Storm causes deaths, ties up holiday travel

A severe winter storm caused major travel problems in parts of Western Europe on Tuesday, stranding passengers traveling for Christmas at Paris and London airports and leaving hundreds of thousands of homes without power.

The storm caused four deaths in Britain, including that of a man who jumped into a fast-flowing river to rescue his dog. In Normandy, France, a 12-year-old boy was crushed to death by construction materials blown over by high winds.

In Britain, thousands of people trying to get away for the holidays were affected by reduced or canceled train service because of landslides, fallen trees and flooding. Power outages at London Gatwick Airport’s North Terminal caused 26 cancellations and many more delays. The airport said the problems were caused by flooding from a nearby river triggered by heavy rains.

The Energy Networks Association, which represents power companies across Britain, said 150,000 homes were without power, mainly in the south.Power supplier Southern Electric said some may not get electricity back in time for Christmas Day.

The Environment Agency issued hundreds of flood warnings across England and Wales, with a severe flood warning — the highest level, signifying danger to life — in southwest England. Two people died in car accidents, and a woman’s body was pulled from a river in north Wales.

Across the English Channel, nearly all long-haul flights out of Paris’s Charles de Gaulle Airport were delayed because of the storm, according to the Paris airport authority’s Web site. An electricity provider said winds left nearly 200,000 homes in western France without power.

In Spain, extremely strong winds battered the northwestern Galicia region, and a tree that fell down on rail tracks prompted the derailment of a commuter train. None of the 10 passengers or the crew members were injured. As many as 88,000 homes lost power, and crews were trying to restore it.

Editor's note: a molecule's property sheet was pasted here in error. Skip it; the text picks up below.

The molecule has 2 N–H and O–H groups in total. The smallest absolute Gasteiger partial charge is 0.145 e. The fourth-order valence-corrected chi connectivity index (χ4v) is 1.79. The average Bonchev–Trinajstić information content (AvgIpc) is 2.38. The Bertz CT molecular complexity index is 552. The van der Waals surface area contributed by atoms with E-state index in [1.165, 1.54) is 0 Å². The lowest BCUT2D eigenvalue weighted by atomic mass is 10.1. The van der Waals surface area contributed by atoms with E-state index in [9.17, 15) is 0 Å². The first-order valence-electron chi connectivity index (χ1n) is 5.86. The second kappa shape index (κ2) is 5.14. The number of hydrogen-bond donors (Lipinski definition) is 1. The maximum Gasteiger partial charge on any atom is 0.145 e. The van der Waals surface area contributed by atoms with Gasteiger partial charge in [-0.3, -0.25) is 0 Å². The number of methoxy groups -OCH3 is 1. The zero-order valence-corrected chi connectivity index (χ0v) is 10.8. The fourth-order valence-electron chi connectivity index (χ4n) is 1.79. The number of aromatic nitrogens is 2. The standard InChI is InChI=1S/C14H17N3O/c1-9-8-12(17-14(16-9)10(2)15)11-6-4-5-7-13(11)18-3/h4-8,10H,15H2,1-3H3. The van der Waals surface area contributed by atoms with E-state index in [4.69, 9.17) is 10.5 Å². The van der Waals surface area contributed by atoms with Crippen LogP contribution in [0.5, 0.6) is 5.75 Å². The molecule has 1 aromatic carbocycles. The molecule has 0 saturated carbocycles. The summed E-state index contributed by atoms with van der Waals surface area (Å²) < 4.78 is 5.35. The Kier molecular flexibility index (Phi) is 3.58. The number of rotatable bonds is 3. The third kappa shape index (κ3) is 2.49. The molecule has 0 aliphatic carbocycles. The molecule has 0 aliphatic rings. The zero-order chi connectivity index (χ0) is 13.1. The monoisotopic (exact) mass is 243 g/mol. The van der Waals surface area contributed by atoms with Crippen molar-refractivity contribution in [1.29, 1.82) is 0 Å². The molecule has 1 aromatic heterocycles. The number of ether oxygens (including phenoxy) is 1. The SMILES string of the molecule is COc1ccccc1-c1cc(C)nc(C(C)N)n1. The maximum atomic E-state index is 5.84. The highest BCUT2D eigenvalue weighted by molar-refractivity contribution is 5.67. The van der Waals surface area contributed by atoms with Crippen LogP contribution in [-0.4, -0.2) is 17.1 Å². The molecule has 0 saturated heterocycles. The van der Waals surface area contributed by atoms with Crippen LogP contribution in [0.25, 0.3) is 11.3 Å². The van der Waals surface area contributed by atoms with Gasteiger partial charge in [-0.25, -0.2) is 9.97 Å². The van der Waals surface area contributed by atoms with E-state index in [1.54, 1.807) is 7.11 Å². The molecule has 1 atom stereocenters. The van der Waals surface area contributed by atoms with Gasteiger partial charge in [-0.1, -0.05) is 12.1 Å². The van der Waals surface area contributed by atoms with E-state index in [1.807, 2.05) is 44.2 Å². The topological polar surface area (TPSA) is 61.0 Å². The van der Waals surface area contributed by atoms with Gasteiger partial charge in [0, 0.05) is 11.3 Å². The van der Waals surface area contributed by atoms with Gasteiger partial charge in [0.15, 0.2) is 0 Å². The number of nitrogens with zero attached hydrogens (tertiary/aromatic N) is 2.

— Associated Press

Government air raids kill at least 15 people

A new round of air raids on rebel-held areas of the northern city of Aleppo killed at least 15 people Tuesday, including three children, activists said.

The strikes extended the furious assault by President Bashar al-Assad’s planes and helicopters on the embattled city into its 10th day. Activists say more than 360 people were killed in the first nine days of the campaign.

Tuesday’s airstrikes hit the Sukkari neighborhood, the Britain-based Syrian Observatory for Human Rights said. The group said at least 15 were killed.

Another activist group, the Aleppo Media Center, said at least 33 people were killed and 150 wounded. Disparate death tolls are common in the chaotic aftermath of such attacks. The Aleppo Media Center said the strikes were carried out by jets and helicopters and hit at least three sites, causing extensive damage, toppling apartment buildings and setting houses and cars ablaze.

— Associated Press

Bomb scare delays Musharraf hearing

A bomb scare delayed the first hearing in a high treason case against former Pakistani leader Pervez Musharraf on Tuesday, police and legal officials said.

The case is the most serious legal problem Musharraf has faced since returning to the country in March. He hoped to take part in elections, but what followed — a ban on running for office, house arrest and a cascade of legal ­cases — marked a stunning turn in fortune for a man who was once the most powerful person in Pakistan and a close U.S. ally.

Authorities on Tuesday found an explosive device and two pistols about half a mile from ­Mushar­raf’s residence in Islamabad’s suburbs, a police official said.

An attorney for Musharraf told the court his client could not attend because of a “serious threat to his life.” The chief judge said he understood that “security” was necessary to reach the court and directed Musharraf to appear on Jan. 1.

— Associated Press

Pope celebrates first Christmas Eve Mass: Lauding ­Jesus’s humble beginning as a poor and vulnerable baby, Pope Francis on Tuesday celebrated his first Christmas Eve Mass as pontiff in St. Peter’s Basilica at the Vatican. “You are immense, and you made yourself small; you are rich, and you made yourself poor; you are all-powerful and you made yourself vulnerable,” Francis said of Jesus during his homily. He called Jesus “the light who brightens the darkness.”

— Associated Press